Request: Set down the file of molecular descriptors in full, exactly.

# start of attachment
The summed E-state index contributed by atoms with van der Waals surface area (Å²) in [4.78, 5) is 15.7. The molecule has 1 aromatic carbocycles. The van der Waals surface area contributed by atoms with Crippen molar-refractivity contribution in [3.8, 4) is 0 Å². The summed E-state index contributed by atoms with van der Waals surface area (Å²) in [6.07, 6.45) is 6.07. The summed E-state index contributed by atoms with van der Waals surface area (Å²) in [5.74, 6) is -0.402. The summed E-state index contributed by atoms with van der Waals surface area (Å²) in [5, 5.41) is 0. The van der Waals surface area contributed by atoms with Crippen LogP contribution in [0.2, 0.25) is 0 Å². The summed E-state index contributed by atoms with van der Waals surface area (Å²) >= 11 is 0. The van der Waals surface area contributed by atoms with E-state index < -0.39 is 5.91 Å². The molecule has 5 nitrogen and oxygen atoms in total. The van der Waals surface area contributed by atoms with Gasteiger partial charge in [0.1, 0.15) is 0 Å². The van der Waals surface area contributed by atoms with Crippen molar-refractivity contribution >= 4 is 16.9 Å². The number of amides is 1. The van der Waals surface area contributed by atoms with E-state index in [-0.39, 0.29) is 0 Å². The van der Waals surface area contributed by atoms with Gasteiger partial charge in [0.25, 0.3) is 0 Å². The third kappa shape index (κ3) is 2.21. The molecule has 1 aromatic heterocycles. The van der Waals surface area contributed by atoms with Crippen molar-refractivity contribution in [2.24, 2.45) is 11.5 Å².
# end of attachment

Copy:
The summed E-state index contributed by atoms with van der Waals surface area (Å²) in [4.78, 5) is 15.7. The molecule has 1 aromatic carbocycles. The van der Waals surface area contributed by atoms with Crippen molar-refractivity contribution in [3.8, 4) is 0 Å². The summed E-state index contributed by atoms with van der Waals surface area (Å²) in [6.07, 6.45) is 6.07. The summed E-state index contributed by atoms with van der Waals surface area (Å²) in [5.74, 6) is -0.402. The summed E-state index contributed by atoms with van der Waals surface area (Å²) in [5, 5.41) is 0. The van der Waals surface area contributed by atoms with Crippen LogP contribution in [0.2, 0.25) is 0 Å². The summed E-state index contributed by atoms with van der Waals surface area (Å²) >= 11 is 0. The van der Waals surface area contributed by atoms with E-state index < -0.39 is 5.91 Å². The molecule has 5 nitrogen and oxygen atoms in total. The van der Waals surface area contributed by atoms with Gasteiger partial charge in [0.1, 0.15) is 0 Å². The van der Waals surface area contributed by atoms with Crippen molar-refractivity contribution >= 4 is 16.9 Å². The number of amides is 1. The van der Waals surface area contributed by atoms with E-state index in [-0.39, 0.29) is 0 Å². The van der Waals surface area contributed by atoms with Gasteiger partial charge in [0.25, 0.3) is 0 Å². The third kappa shape index (κ3) is 2.21. The molecule has 1 aromatic heterocycles. The van der Waals surface area contributed by atoms with Crippen molar-refractivity contribution in [2.24, 2.45) is 11.5 Å².